About the Brandis
Andrew is a 65-year-old retired U.S. Marine who supports himself by giving talks to veterans and veteran groups about PTSD, a condition which is personal to him, having served in Viet Nam.  And Karin is an artist with a loyal, local following.  It is through the sale of her paintings and rock art that she supports the needs of the animals.

Karin grew up in Ohio next to a Shetland pony farm and was always drawn to the spirits of animals.  At 58 years of age, she has developed a keen sense of connection with the horses and cows at the sanctuary.  All the animals are considered pets, not livestock. Karin readily admits she is not sure how much longer she will be able to provide the daily hands-on care to her beloved animals, but she estimates at least another 10 years.
Meet the Animals
One of the first horses they rescued is called Stallone.  A blue corn Appaloosa gelding, Stallone did not want to be ridden.  He escaped from his owner after three days of being tied to a stake with no food or water in an attempt to break him.  Karin and Andrew found him on their property and purchased him from his owner who realized this horse would never be broken.  Through the years, Stallone has become the comedian of the crew and delights the others when he turns on all the outside water faucets!
Scarlet is the grandmother of the cows. Rosie, Paint, Miguellie, Tiffany, Stephanie, Sarafina, Rafina, Cory, Ariel, Michael, Uriel and Joshua make the bovine clan.  Cows are considered by many as just big, dumb animals but Karin begs to differ.  ”Cows form very strong family ties, much as human beings do,” says Karin.

She related to me the tale of Claire, a cow who lost her young calf and experienced a mental breakdown as a result.  She never recovered from the loss and did not survive.  Then there is Rafina, Cory’s mom, who treats Cory with the overbearing mother syndrome to this day.  And grandmother, Scarlet, still passes by the grave of Claire and pays her respects with a bowed head.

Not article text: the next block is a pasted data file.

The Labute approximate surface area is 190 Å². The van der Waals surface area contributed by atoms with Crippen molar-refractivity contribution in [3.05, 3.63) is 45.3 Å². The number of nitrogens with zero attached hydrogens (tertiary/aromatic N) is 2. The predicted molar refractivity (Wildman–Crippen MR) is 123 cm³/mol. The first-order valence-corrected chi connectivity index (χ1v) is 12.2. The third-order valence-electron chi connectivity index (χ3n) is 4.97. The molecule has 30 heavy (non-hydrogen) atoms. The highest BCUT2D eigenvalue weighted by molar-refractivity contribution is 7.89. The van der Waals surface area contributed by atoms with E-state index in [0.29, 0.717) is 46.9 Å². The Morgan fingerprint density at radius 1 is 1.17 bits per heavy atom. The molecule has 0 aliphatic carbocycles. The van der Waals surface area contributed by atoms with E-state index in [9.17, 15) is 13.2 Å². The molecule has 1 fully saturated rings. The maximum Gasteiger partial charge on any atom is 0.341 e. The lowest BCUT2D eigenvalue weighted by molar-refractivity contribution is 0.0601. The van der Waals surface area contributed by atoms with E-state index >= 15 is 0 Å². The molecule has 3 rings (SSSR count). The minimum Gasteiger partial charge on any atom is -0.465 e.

Snowy, Star, Co-Co and Ci-Ci were among the original horses at OWTFAS.  Stallone, Comanche, Cheyenne, Maya, Luna, Rowdy, Tessie, Ariana, Lily, Blossom, Spirit, Lance and Ellie make up the loving pack of horses.  And the donkey is called Miss Stella.  She eats carrots at the Brandis front door every morning.
How You Can Help
The constant challenge is keeping up with the cost of medical care, food and supplies.  Aside from the sale of her art, Karin has placed donation jars in the Madrid, NM area to gain some extra income for OWTFAS.  The Brandis could use some extra help with fundraising as the vast majority of their time is dedicated to hands-on care of the animals.

Is there anyone with fundraising skills that can help Karin and Andrew raise money for the animals?  They can also use volunteer construction crews to build more shelters for their gang of animals and put up fencing.  And if anyone has any connections with veterinary pharmaceutical companies or food suppliers, donations in kind are also welcome.
With the current state of the economy, many more animals have been found on the property.  In the past year and a half, ten of the horses were dropped off in trailers by owners that could no longer afford to feed them.
The Brandis will not turn away any animal that crosses their path.  Please find it in your heart to help this remarkable couple and the animals in their loving sanctuary.